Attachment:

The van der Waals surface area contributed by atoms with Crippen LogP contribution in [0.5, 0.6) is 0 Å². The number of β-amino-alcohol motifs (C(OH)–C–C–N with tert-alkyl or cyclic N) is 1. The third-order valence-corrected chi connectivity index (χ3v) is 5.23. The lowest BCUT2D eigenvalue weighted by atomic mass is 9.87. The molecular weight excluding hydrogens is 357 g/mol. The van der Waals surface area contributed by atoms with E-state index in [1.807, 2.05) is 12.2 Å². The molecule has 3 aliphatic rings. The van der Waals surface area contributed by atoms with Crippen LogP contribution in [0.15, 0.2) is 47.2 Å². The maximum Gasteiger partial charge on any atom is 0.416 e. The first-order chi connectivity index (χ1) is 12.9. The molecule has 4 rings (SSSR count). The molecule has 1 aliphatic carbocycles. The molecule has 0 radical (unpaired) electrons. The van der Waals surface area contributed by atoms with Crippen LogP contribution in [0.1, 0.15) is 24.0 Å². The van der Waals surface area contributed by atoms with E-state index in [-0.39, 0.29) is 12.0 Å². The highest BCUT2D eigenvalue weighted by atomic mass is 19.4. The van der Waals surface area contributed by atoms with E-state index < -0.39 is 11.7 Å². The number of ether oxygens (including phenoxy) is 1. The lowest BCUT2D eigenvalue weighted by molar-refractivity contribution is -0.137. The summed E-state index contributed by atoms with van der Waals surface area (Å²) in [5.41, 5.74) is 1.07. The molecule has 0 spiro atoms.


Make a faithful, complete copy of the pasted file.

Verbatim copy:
The van der Waals surface area contributed by atoms with Crippen LogP contribution in [0.5, 0.6) is 0 Å². The number of β-amino-alcohol motifs (C(OH)–C–C–N with tert-alkyl or cyclic N) is 1. The third-order valence-corrected chi connectivity index (χ3v) is 5.23. The lowest BCUT2D eigenvalue weighted by atomic mass is 9.87. The molecular weight excluding hydrogens is 357 g/mol. The van der Waals surface area contributed by atoms with E-state index in [1.807, 2.05) is 12.2 Å². The molecule has 3 aliphatic rings. The van der Waals surface area contributed by atoms with Crippen LogP contribution in [0.15, 0.2) is 47.2 Å². The maximum Gasteiger partial charge on any atom is 0.416 e. The first-order chi connectivity index (χ1) is 12.9. The molecule has 4 rings (SSSR count). The molecule has 1 aliphatic carbocycles. The molecule has 0 radical (unpaired) electrons. The van der Waals surface area contributed by atoms with Crippen LogP contribution in [0.1, 0.15) is 24.0 Å². The van der Waals surface area contributed by atoms with E-state index in [-0.39, 0.29) is 12.0 Å². The highest BCUT2D eigenvalue weighted by atomic mass is 19.4. The van der Waals surface area contributed by atoms with E-state index < -0.39 is 11.7 Å². The number of ether oxygens (including phenoxy) is 1. The lowest BCUT2D eigenvalue weighted by molar-refractivity contribution is -0.137. The summed E-state index contributed by atoms with van der Waals surface area (Å²) in [5.41, 5.74) is 1.07. The molecule has 0 spiro atoms.